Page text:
From classics to cult favorites, retailers across the globe divulge hot items for holiday.
This story first appeared in the December 1, 2008 issue of WWD. Subscribe Today.
Morgan’s Jewelers, two stores in Palos Verdes and Torrance, Calif.
“The usage of precious gemstones that have been blended with white gold and yellow gold in necklaces and bracelets and earrings is popular,” said Dru Brammer, general manager. “Marco Bicego is one of the key designers in that area, specifically with multistrand necklaces containing different color gemstones that are faceted in briolettes.”
He also said elegant dangle earrings of multiple lengths with diamonds by the likes of Chopard, Leslie Greene and Roberto Coin are popular.
Lisa Kazor, the luxury retailer’s senior vice president and general merchandise manager, cited fine watches as a key category. Styles include Chopard’s limited edition Happy Sport chronograph with rose gold, white ceramic and diamonds on a white rubber strap, which sells for $25,820; Cartier’s 18-karat rose gold and diamond Santos 100 watch on a white rubber strap at $30,350, and Harry Winston’s rose gold and diamond Ocean Lady Biretro watch with a white alligator strap at $37,900.
“Our customers are responding to classic, timeless watches with a fashion edge, like the Chanel J12 and the Cartier Ballon Bleu,” she said.
Tiny Jewel Box, Washington
Jim Rosenheim, chief executive officer of Tiny Jewel Box, said pearls, gold and diamond jewelry in the $2,000 to $10,000 range are what’s in demand.
“When things are tough, people get more conservative,” he said. “They get more basic and less esoteric.”
Rocca 1794, Milan
Renato Scloza, commercial manager at Rocca 1794 — the historic jewelry boutique that carries brands such as Damiani, Bulgari, Cartier, Gucci, Hermès, Salvini and Van Cleef & Arpels — predicts classics will be in demand this holiday.
“The return to more classic styles is due to the particular economic period and to the fact that women want certainty and need to feel reassured,” he said. “There will also be women who will want to play with jewelry and who will be oriented more toward quirky stones and colored diamonds.”
Scoza foresees a continuing increase in bracelet sales, as well as more awareness in brands such as Damiani and Salvini for more fashion-forward pieces.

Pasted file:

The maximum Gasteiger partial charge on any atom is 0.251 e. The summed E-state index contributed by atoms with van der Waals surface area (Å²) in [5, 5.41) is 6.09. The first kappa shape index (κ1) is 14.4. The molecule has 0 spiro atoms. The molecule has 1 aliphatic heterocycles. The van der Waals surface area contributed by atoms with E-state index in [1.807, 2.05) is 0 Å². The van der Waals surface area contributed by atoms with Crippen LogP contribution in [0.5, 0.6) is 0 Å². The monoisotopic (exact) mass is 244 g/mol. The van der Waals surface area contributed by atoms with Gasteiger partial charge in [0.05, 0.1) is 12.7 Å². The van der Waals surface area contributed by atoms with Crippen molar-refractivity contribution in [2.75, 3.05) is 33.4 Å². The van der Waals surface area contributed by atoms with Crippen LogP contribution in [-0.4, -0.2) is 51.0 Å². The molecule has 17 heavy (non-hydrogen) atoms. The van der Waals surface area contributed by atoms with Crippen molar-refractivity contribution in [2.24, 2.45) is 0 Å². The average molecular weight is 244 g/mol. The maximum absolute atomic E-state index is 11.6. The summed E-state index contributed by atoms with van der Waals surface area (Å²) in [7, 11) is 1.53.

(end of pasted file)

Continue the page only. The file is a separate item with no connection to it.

Stanley Korshak, Dallas
“For me, the most ostentatious things are selling — and the cheapest,” said buyer Melissa Geiser. “A $40,000 Sevan ring was one of the first things to sell in October.”
Other hot ticket items include minimalist matte sterling or mother-of-pearl “chip” earrings by Ted Muehling that sell from $120 to $1,000; gold and diamond earrings from Dana Kellin that retail from $400 to $4,000, and big wood, Lucite and silver cuffs by Patricia von Musulin that average at $2,000. On the pricier side are hand-painted rings from Sevan for $7,000, oxidized “gilver” pieces by Yossi Harari at $2,500 and black diamond butterfly jewelry by Michael Tracy at $40,000.
Celebrating the 150th anniversary of the birth of founder Kokichi Mikimoto, the pearl-oriented jeweler introduced a wide range of products for holiday. Among them, a botanical motif from the fine jeweler’s archive. “These days, people buy Christmas presents right before they need them, but in Japan, this shopping season lasts long, to January,” said a spokeswoman. “Recently, it is not rare to see women in their 30s and 40s buying jewelry for themselves.”
Bergdorf Goodman, New York
Jodi Kaplan, vice president and divisional merchandise manager of fine and fashion jewelry at Bergdorf’s called out Sydney Evan’s gold necklace with a diamond Peace Sign charm at $900, Lorraine Schwartz’s Rock Crystal collection starting at $26,800, Joan Hornig for UNICEF’s white gold snowflake earrings with white topaz drop which is exclusive to the retailer and sells for $2,225 and Verdura’s classic yellow gold Curb-Link bracelet at $11,950. “[It’s] a perennial favorite and a timeless, classic gift,” said Kaplan.